Google declared new plans in May to eliminate accounts that have been inactive for two years, as well as accounts that were created and never used, or used only briefly. If you have an old Gmail account or a Google Photos account with unused content, it’s time to start searching for those login credentials. Failure to sign in within the past two years could lead to the deletion of your account and all its contents in December.
This change affects various Google services including Google Calendar, Drive, Docs, Gmail, Meet, and Photos. However, accounts with active subscriptions and YouTube videos are exceptions to the new deletion policy. It’s important to note that this change is applicable to personal Google accounts, not accounts linked to companies or classrooms.
Concerned about your personal Google account being deleted? Here are steps to ensure your account remains active, along with some quick tips in case you forget your password.
How to Prevent Deletion of Your Account
Preventing Google from deleting your account is simple – just log in. According to a blog post by Ruth Kricheli, vice president of product management at Google, your account will not be deleted if you have signed in recently. There’s no requirement to log out and back in for accounts you’re currently using. Google considers any activity on the account, such as performing a search with Google, reading an email in Gmail, or accessing a document with Google Drive, as valid. The aim is to enhance overall security by removing abandoned accounts, which are less likely to have strong passwords or two-factor authentication set up, as per Kricheli.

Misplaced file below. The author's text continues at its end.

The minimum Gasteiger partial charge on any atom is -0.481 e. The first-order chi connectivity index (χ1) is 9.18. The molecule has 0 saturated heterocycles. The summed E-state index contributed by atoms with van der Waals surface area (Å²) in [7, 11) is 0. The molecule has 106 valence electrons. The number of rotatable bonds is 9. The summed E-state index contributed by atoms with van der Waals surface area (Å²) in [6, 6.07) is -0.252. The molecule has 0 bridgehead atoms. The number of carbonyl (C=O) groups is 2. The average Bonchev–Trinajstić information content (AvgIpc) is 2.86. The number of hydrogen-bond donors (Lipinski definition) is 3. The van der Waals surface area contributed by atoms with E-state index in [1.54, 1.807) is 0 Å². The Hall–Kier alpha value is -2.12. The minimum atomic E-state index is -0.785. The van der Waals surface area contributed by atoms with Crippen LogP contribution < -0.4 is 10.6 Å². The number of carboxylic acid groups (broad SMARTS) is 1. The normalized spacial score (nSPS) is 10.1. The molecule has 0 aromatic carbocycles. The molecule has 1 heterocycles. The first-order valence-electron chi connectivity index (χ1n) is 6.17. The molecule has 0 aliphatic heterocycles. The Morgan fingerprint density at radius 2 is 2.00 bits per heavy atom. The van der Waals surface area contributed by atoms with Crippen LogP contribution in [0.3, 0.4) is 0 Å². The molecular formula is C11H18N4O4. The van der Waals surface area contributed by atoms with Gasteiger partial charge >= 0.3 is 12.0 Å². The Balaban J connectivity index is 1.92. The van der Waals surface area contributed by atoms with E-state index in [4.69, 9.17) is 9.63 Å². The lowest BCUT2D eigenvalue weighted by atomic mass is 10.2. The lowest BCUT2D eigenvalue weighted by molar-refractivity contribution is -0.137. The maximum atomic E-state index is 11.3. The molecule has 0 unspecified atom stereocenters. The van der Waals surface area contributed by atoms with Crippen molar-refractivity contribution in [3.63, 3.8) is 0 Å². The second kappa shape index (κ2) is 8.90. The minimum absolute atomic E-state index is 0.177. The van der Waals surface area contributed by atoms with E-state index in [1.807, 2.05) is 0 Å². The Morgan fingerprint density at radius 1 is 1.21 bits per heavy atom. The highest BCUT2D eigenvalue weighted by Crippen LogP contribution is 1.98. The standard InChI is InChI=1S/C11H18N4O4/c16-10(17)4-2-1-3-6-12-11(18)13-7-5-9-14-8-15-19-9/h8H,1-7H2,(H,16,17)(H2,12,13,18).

Forgot Your Password?
If you still encounter issues accessing your inactive account, you can refer to this article for advice from Google’s account safety team and potential remedies. Before deletion, Google will send messages to the account’s main email and the recovery address. If you are managing someone else’s account who can’t access it, or it belongs to someone who has passed away and you want it preserved, Google suggests using Google Takeout to download the data for safekeeping or setting up the Inactive Account Manager to provide access.
The first wave of deletions will target accounts that were registered but remained unused. While the exact commencement date of the second wave of inactive account deletions remains unclear, it’s advisable to log in as soon as possible.
After the new policy is enforced, if you want to keep old Google accounts that you use sparingly, consider setting a reminder on your calendar to log in periodically. Another option is to store the data on a physical drive.
Update November 15, 2023: This article has been updated with additional reporting.